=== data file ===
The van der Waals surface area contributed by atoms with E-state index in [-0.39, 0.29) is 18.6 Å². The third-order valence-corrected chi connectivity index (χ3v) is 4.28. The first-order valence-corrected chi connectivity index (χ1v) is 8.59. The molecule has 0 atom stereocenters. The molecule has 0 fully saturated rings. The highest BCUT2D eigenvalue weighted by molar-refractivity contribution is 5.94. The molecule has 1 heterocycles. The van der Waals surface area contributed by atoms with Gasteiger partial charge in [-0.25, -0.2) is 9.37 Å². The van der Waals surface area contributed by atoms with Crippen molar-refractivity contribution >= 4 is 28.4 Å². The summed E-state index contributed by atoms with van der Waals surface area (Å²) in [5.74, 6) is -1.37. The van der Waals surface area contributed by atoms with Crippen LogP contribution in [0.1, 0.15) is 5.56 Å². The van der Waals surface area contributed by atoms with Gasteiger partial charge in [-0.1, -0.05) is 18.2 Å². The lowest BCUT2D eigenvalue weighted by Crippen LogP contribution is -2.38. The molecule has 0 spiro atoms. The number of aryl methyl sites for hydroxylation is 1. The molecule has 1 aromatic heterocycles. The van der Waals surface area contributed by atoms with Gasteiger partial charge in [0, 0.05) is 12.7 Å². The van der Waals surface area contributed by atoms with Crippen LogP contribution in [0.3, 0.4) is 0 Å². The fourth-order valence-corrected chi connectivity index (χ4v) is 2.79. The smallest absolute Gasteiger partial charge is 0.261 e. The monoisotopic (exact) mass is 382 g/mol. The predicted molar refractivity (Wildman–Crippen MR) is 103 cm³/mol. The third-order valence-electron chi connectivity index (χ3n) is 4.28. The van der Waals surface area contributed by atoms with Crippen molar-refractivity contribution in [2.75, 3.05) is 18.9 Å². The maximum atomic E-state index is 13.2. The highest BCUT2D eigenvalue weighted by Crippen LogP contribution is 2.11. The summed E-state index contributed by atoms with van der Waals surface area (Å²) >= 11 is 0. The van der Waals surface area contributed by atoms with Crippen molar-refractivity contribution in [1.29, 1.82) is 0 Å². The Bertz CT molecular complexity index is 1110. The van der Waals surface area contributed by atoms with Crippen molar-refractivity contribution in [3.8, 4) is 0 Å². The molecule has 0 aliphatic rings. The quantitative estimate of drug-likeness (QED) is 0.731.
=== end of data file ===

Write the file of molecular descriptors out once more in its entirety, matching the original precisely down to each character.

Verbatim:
The van der Waals surface area contributed by atoms with E-state index in [-0.39, 0.29) is 18.6 Å². The third-order valence-corrected chi connectivity index (χ3v) is 4.28. The first-order valence-corrected chi connectivity index (χ1v) is 8.59. The molecule has 0 atom stereocenters. The molecule has 0 fully saturated rings. The highest BCUT2D eigenvalue weighted by molar-refractivity contribution is 5.94. The molecule has 1 heterocycles. The van der Waals surface area contributed by atoms with Gasteiger partial charge in [-0.25, -0.2) is 9.37 Å². The van der Waals surface area contributed by atoms with Crippen molar-refractivity contribution >= 4 is 28.4 Å². The summed E-state index contributed by atoms with van der Waals surface area (Å²) in [5.74, 6) is -1.37. The van der Waals surface area contributed by atoms with Crippen LogP contribution in [0.1, 0.15) is 5.56 Å². The van der Waals surface area contributed by atoms with Gasteiger partial charge in [-0.1, -0.05) is 18.2 Å². The lowest BCUT2D eigenvalue weighted by Crippen LogP contribution is -2.38. The molecule has 0 spiro atoms. The number of aryl methyl sites for hydroxylation is 1. The molecule has 1 aromatic heterocycles. The van der Waals surface area contributed by atoms with Gasteiger partial charge in [0, 0.05) is 12.7 Å². The van der Waals surface area contributed by atoms with Crippen LogP contribution in [0.3, 0.4) is 0 Å². The fourth-order valence-corrected chi connectivity index (χ4v) is 2.79. The smallest absolute Gasteiger partial charge is 0.261 e. The monoisotopic (exact) mass is 382 g/mol. The predicted molar refractivity (Wildman–Crippen MR) is 103 cm³/mol. The third-order valence-electron chi connectivity index (χ3n) is 4.28. The van der Waals surface area contributed by atoms with Crippen molar-refractivity contribution in [2.75, 3.05) is 18.9 Å². The maximum atomic E-state index is 13.2. The highest BCUT2D eigenvalue weighted by Crippen LogP contribution is 2.11. The summed E-state index contributed by atoms with van der Waals surface area (Å²) >= 11 is 0. The van der Waals surface area contributed by atoms with Crippen molar-refractivity contribution in [1.29, 1.82) is 0 Å². The Bertz CT molecular complexity index is 1110. The van der Waals surface area contributed by atoms with Crippen molar-refractivity contribution in [3.8, 4) is 0 Å². The molecule has 0 aliphatic rings. The quantitative estimate of drug-likeness (QED) is 0.731.